Anyone who has read a few of my blogs will, by now, be under the impression that I am not the biggest fan of rewards. Well, that is not entirely how I feel. Those that have read earlier blogs may remember something I said – “Rewards should recognise achievement, not be the achievement”. I also found myself saying in an email “Gamification at the moment is often nothing more than an attempt to illicit Pavlovian responses to external stimuli”. I know, how up myself does that sound – but it’s true. The way many people are using rewards are as a way to encourage people to do things – like giving a dog a biscuit for rolling over on command
When I was a kid a school (long before Harry Potter had been thought of – and gamification for that matter…), teaching methods generally sucked. A teach stood at the front of the class, dictated out ancient notes and you had to write them down in your exercise book. If you didn’t pay attention or did something the teacher did not like, you got a board rubber thrown at your head. There was no intrinsic enjoyment to be had from the learning process; it was all drained by the way we were taught. This was not unique to my school years; it had been this way for decades.
I have written about this whole thing quite a lot already, but I have some new insights based on things I have witnessed recently.
We know that extrinsic rewards are meant to demotivate people when doing anything that is even slightly creative. So why do we keep seeing them being used in gamification and marketing. On the face of it, that kind of thing works well. Offer a reward and ask people to do something simple. Like this, follow that, +1 the other and you can win a book. Low and behold you can get hundreds or thousands of these clicks – great. The question is, how many of these are valuable? What is the goal? If you are trying to develop new and worthwhile interactions and relationships. Does the same person liking everything you have ever written, just to win the prize, have any actual value long term?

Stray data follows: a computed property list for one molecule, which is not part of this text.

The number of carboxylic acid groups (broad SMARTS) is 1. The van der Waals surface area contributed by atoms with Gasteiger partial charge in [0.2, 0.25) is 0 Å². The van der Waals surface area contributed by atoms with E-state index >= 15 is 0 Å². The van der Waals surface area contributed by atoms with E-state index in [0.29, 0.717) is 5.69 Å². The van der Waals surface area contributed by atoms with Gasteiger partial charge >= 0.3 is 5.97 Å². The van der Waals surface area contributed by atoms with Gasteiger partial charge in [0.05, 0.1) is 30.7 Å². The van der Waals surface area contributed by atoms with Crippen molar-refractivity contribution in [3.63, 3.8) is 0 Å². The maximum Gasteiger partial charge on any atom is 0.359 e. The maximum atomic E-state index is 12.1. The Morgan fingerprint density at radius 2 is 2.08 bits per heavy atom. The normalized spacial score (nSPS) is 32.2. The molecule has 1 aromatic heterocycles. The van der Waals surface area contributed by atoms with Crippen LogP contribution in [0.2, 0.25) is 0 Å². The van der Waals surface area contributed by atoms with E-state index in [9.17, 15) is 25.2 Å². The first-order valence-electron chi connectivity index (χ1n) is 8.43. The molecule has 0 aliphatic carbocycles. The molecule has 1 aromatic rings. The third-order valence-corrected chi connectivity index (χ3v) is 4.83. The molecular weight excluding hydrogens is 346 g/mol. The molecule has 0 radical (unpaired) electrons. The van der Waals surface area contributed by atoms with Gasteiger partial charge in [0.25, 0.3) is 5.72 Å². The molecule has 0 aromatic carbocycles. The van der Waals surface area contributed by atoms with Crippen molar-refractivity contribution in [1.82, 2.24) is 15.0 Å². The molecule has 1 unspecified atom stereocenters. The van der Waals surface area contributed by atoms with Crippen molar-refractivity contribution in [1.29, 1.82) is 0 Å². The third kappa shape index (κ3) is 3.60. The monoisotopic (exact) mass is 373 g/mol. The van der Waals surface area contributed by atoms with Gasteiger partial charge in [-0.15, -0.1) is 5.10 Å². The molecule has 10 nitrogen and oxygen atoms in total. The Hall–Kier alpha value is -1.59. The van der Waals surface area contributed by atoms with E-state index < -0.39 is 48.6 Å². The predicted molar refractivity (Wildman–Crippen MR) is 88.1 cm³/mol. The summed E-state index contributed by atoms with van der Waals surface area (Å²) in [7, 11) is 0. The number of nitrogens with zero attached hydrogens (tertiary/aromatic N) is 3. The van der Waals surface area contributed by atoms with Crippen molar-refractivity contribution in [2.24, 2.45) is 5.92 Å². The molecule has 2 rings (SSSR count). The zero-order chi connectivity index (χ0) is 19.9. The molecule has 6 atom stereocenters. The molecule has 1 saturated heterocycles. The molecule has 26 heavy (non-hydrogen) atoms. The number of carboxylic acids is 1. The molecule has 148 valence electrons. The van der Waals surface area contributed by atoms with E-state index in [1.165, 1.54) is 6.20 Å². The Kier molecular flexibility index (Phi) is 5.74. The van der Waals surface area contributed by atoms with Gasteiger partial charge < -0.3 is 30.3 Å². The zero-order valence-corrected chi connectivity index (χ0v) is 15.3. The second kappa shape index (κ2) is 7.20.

Another quick one, prompted by an interesting behaviour exhibited by my daughter today that taught me rather a lot about extrinsic rewards.
I have mentioned before the research that has been done on motivation in the past by the likes of Edward Deci and the writing of Dan Pink and more. All of them point to the same thing, extrinsic rewards are bad for intrinsic motivation. The basic reasoning is that at some point, no matter how careful you are, the reward will become the reason to do the task. The extrinsic reward replaces the original intrinsic motivation.
Let me expand on this.
A discussion started on twitter when I mentioned in passing to a couple of gamification people, that really gamification is often a benign form of manipulation. It became an interesting chat, fast. I suppose I expected that! However, when you look at the definition of manipulation in the Oxford English Dictionary you get these two definitions
- handle or control (a tool, mechanism, information, etc.) in a skilful manner
- control or influence (a person or situation) cleverly or unscrupulously
Of course, we take notice of the second normally – focusing on the more negative connotations, but it is the first that I am interested in. As gamification people, we understand behaviour and how to use game mechanics and the like to influence this behaviour. We use this information to set up systems that promote certain actions. Sometimes this is for the benefit of the end user, other times it may be for the interest of the company (or brand or whatever). Either way, it is done in a way that is meant to engage the end user (god forbid let them have a little fun as well).